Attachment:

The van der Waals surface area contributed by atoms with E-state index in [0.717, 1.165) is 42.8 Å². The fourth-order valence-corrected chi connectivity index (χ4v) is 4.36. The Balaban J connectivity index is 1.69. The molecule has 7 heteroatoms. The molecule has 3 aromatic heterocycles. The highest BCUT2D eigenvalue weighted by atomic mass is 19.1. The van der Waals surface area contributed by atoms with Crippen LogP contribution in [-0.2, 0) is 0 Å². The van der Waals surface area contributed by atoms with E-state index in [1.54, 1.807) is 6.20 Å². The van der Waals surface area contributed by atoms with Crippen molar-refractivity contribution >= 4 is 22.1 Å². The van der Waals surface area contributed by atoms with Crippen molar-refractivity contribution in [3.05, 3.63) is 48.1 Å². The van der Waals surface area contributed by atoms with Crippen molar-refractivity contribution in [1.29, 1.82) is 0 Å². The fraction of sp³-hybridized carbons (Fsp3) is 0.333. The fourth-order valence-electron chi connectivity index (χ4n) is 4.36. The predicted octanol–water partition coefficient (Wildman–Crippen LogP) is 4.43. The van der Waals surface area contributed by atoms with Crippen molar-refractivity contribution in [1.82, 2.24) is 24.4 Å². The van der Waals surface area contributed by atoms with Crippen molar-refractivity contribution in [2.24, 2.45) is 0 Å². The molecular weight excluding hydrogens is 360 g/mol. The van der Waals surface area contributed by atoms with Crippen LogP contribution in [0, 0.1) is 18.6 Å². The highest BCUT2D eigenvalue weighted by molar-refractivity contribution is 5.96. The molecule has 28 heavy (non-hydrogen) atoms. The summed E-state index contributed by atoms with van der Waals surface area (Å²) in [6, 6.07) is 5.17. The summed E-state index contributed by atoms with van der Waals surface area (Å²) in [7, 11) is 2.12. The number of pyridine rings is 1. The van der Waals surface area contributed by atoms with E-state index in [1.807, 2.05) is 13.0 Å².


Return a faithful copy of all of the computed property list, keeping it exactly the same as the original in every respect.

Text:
The van der Waals surface area contributed by atoms with E-state index in [0.717, 1.165) is 42.8 Å². The fourth-order valence-corrected chi connectivity index (χ4v) is 4.36. The Balaban J connectivity index is 1.69. The molecule has 7 heteroatoms. The molecule has 3 aromatic heterocycles. The highest BCUT2D eigenvalue weighted by atomic mass is 19.1. The van der Waals surface area contributed by atoms with Crippen LogP contribution in [-0.2, 0) is 0 Å². The van der Waals surface area contributed by atoms with E-state index in [1.54, 1.807) is 6.20 Å². The van der Waals surface area contributed by atoms with Crippen molar-refractivity contribution >= 4 is 22.1 Å². The van der Waals surface area contributed by atoms with Crippen molar-refractivity contribution in [3.05, 3.63) is 48.1 Å². The van der Waals surface area contributed by atoms with Crippen molar-refractivity contribution in [1.29, 1.82) is 0 Å². The fraction of sp³-hybridized carbons (Fsp3) is 0.333. The fourth-order valence-electron chi connectivity index (χ4n) is 4.36. The predicted octanol–water partition coefficient (Wildman–Crippen LogP) is 4.43. The van der Waals surface area contributed by atoms with Crippen molar-refractivity contribution in [1.82, 2.24) is 24.4 Å². The van der Waals surface area contributed by atoms with Crippen molar-refractivity contribution in [2.24, 2.45) is 0 Å². The molecular weight excluding hydrogens is 360 g/mol. The van der Waals surface area contributed by atoms with Crippen LogP contribution in [0, 0.1) is 18.6 Å². The highest BCUT2D eigenvalue weighted by molar-refractivity contribution is 5.96. The molecule has 28 heavy (non-hydrogen) atoms. The summed E-state index contributed by atoms with van der Waals surface area (Å²) in [6, 6.07) is 5.17. The summed E-state index contributed by atoms with van der Waals surface area (Å²) in [7, 11) is 2.12. The number of pyridine rings is 1. The van der Waals surface area contributed by atoms with E-state index in [1.807, 2.05) is 13.0 Å².